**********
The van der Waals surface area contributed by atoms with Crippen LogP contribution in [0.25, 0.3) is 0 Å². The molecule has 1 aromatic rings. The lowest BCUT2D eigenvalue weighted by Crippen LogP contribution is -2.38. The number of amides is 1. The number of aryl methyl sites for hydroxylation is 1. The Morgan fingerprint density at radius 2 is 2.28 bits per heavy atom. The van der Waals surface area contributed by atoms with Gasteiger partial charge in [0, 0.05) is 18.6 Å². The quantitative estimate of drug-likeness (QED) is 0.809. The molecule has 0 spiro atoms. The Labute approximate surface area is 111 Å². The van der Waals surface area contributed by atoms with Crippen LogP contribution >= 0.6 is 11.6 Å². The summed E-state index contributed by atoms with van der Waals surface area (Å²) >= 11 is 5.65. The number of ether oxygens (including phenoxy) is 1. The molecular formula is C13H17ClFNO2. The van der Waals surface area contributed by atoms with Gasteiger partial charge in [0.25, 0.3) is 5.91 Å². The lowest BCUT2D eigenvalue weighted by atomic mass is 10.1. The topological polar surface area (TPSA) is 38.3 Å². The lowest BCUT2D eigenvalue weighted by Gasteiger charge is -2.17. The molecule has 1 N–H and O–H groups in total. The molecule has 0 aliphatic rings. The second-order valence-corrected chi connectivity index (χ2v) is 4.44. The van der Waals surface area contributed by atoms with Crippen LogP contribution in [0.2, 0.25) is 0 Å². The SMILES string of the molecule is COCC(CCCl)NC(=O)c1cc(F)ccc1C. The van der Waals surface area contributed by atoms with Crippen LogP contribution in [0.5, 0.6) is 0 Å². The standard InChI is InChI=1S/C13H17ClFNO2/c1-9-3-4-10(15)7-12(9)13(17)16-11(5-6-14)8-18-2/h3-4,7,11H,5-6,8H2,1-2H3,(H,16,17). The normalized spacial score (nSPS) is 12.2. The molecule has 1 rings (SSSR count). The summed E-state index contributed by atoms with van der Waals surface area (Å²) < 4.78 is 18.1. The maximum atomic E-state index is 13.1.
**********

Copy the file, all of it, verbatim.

The van der Waals surface area contributed by atoms with Crippen LogP contribution in [0.25, 0.3) is 0 Å². The molecule has 1 aromatic rings. The lowest BCUT2D eigenvalue weighted by Crippen LogP contribution is -2.38. The number of amides is 1. The number of aryl methyl sites for hydroxylation is 1. The Morgan fingerprint density at radius 2 is 2.28 bits per heavy atom. The van der Waals surface area contributed by atoms with Gasteiger partial charge in [0, 0.05) is 18.6 Å². The quantitative estimate of drug-likeness (QED) is 0.809. The molecule has 0 spiro atoms. The Labute approximate surface area is 111 Å². The van der Waals surface area contributed by atoms with Crippen LogP contribution >= 0.6 is 11.6 Å². The summed E-state index contributed by atoms with van der Waals surface area (Å²) >= 11 is 5.65. The number of ether oxygens (including phenoxy) is 1. The molecular formula is C13H17ClFNO2. The van der Waals surface area contributed by atoms with Gasteiger partial charge in [0.25, 0.3) is 5.91 Å². The lowest BCUT2D eigenvalue weighted by atomic mass is 10.1. The topological polar surface area (TPSA) is 38.3 Å². The lowest BCUT2D eigenvalue weighted by Gasteiger charge is -2.17. The molecule has 1 N–H and O–H groups in total. The molecule has 0 aliphatic rings. The second-order valence-corrected chi connectivity index (χ2v) is 4.44. The van der Waals surface area contributed by atoms with Crippen LogP contribution in [0.2, 0.25) is 0 Å². The SMILES string of the molecule is COCC(CCCl)NC(=O)c1cc(F)ccc1C. The van der Waals surface area contributed by atoms with Crippen LogP contribution in [0.5, 0.6) is 0 Å². The standard InChI is InChI=1S/C13H17ClFNO2/c1-9-3-4-10(15)7-12(9)13(17)16-11(5-6-14)8-18-2/h3-4,7,11H,5-6,8H2,1-2H3,(H,16,17). The normalized spacial score (nSPS) is 12.2. The molecule has 1 rings (SSSR count). The summed E-state index contributed by atoms with van der Waals surface area (Å²) < 4.78 is 18.1. The maximum atomic E-state index is 13.1.